Tech Talk: Levi's Is Weaving The Future Of Wearables


Paul Dillinger is currently facing the biggest challenge in his nearly two-decade career. The vice president of global product innovation at Levi Strauss is currently leading the clothing side of things at Project Jacquard, a smart clothing program initiated by Google's Advanced Technology and Projects group (ATAP). Jacquard is currently focused on wrapping up development of the world's first smart jacket and while Dillinger admits everyone at Levi Strauss is anxious about how the end product will be received by consumers, he's also incredibly excited that he's involved in the production of something that—as he puts it—has the potential to fundamentally change the way people interact with clothing.

The smart denim jacket co-developed by Google and Levi's is designed for cyclists and enables hands-free interaction with smartphones through gestures. Apart from being the world's first connected jacket, this product also marks first collaboration for Levi's with a tech company. Dillinger revealed that it was Google who initially contacted Levi Strauss to join Project Jacquard, adding that he's proud how the largest tech company in the world recognized Levi's expertise in the field. As he puts it, while Google was mainly interested in developing the Jacquard interactive fabric, the Mountain View-based company still wanted a finished product in order to truly test the public's response to it. Given that and the fact it had both zero experience and intention to go into clothing manufacturing, Google decided it needed a partner and it found a perfect one in Levi Strauss.

The garment will launch as a part of Levi's Commuter line of cyclist clothing which Dillinger claims has always been designed to be equally functional and appealing, adding that the upcoming smart jacket is just a tech-infused continuation of that philosophy. As for how "tech-infused" we're talking about here, this piece of clothing is almost entirely made out of conductive yarn partially composed of metallic alloys. Thanks to that yarn, the jacket's sleeves are basically large touch and gesture sensors which can communicate with a smartphone. It's quite literally a woven tactile interface which can and—as far as Dillinger's concerned—should be treated like any other piece of clothing.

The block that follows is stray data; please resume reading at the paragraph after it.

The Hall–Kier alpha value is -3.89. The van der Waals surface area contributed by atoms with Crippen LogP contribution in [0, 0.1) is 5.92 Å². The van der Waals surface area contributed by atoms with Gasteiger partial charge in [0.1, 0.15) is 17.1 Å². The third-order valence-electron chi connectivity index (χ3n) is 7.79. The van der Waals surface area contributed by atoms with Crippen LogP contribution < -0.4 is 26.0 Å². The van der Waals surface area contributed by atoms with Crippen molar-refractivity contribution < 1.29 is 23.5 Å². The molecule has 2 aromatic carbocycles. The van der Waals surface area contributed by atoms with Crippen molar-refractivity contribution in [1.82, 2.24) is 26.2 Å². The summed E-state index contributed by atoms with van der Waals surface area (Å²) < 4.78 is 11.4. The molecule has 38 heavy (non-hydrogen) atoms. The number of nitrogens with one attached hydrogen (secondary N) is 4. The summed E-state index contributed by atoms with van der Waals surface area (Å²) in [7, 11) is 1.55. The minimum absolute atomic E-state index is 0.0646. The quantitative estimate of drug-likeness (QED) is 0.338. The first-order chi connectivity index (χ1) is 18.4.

Interestingly enough, Levi and Google are just weeks away from a limited beta launch of their smart garment despite only having a product concept 12 months ago. If that doesn't sound incredible, then Dillinger's perception of developmental issues definitely does. Namely, Levi's VP claims that the biggest challenge while creating the Jacquard cyclist garment wasn't how to do it but why. Apparently, the answer "it's super cool" isn't reason enough for Levi Strauss to decide on a new product so the longest stagnation period in the last 12 months was actually spent figuring out the functional side of things. Why would anyone buy a smart jacket that connects to a smartphone? Finally, the Levi's Commuter line of cyclist clothing gave an answer to that question as Dillinger and his team concluded that having the ability to interact with your phone while cycling without putting yourself in danger is useful enough to warrant a product. Google and Levi's smart denim jacket is hitting the market next spring while a limited beta launch has already been scheduled for this fall. And while pretty much everyone is excited to see how the connected garment will work in practice, Dillinger is already dreaming about the potentially countless ways in which this technology will impact the fashion industry. While pretty much no one can answer that question, Levi's VP agrees with the project's technical lead Ivan Pupyrev who claims that Jacquard is just the beginning of incredible things to come.

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Dominik started at AndroidHeadlines in 2016. He’s approaching his first full decade in the media industry, with his background being primarily in technology, gaming, and entertainment. These days, his focus is more on the political side of the tech game, as well as data privacy issues, with him looking at both of those through the prism of Android. Contact him at [email protected]

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